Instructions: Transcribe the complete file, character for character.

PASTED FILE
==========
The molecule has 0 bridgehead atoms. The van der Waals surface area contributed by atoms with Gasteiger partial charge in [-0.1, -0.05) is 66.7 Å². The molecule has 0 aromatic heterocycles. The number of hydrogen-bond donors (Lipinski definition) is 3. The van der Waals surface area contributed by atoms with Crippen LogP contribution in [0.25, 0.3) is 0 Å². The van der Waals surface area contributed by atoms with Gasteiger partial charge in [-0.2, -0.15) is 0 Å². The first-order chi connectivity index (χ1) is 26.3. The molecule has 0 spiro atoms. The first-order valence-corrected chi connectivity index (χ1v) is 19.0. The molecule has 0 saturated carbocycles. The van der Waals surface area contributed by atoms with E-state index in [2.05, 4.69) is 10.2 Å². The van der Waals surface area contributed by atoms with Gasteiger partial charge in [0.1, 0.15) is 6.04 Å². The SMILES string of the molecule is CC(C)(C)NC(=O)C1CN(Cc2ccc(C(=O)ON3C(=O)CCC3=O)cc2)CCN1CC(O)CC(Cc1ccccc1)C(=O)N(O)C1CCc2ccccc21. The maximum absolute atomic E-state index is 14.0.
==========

The molecule has 0 bridgehead atoms. The van der Waals surface area contributed by atoms with Gasteiger partial charge in [-0.1, -0.05) is 66.7 Å². The molecule has 0 aromatic heterocycles. The number of hydrogen-bond donors (Lipinski definition) is 3. The van der Waals surface area contributed by atoms with Crippen LogP contribution in [0.25, 0.3) is 0 Å². The van der Waals surface area contributed by atoms with Gasteiger partial charge in [-0.2, -0.15) is 0 Å². The first-order chi connectivity index (χ1) is 26.3. The molecule has 0 spiro atoms. The first-order valence-corrected chi connectivity index (χ1v) is 19.0. The molecule has 0 saturated carbocycles. The van der Waals surface area contributed by atoms with E-state index in [2.05, 4.69) is 10.2 Å². The van der Waals surface area contributed by atoms with Gasteiger partial charge in [0.1, 0.15) is 6.04 Å². The SMILES string of the molecule is CC(C)(C)NC(=O)C1CN(Cc2ccc(C(=O)ON3C(=O)CCC3=O)cc2)CCN1CC(O)CC(Cc1ccccc1)C(=O)N(O)C1CCc2ccccc21. The maximum absolute atomic E-state index is 14.0.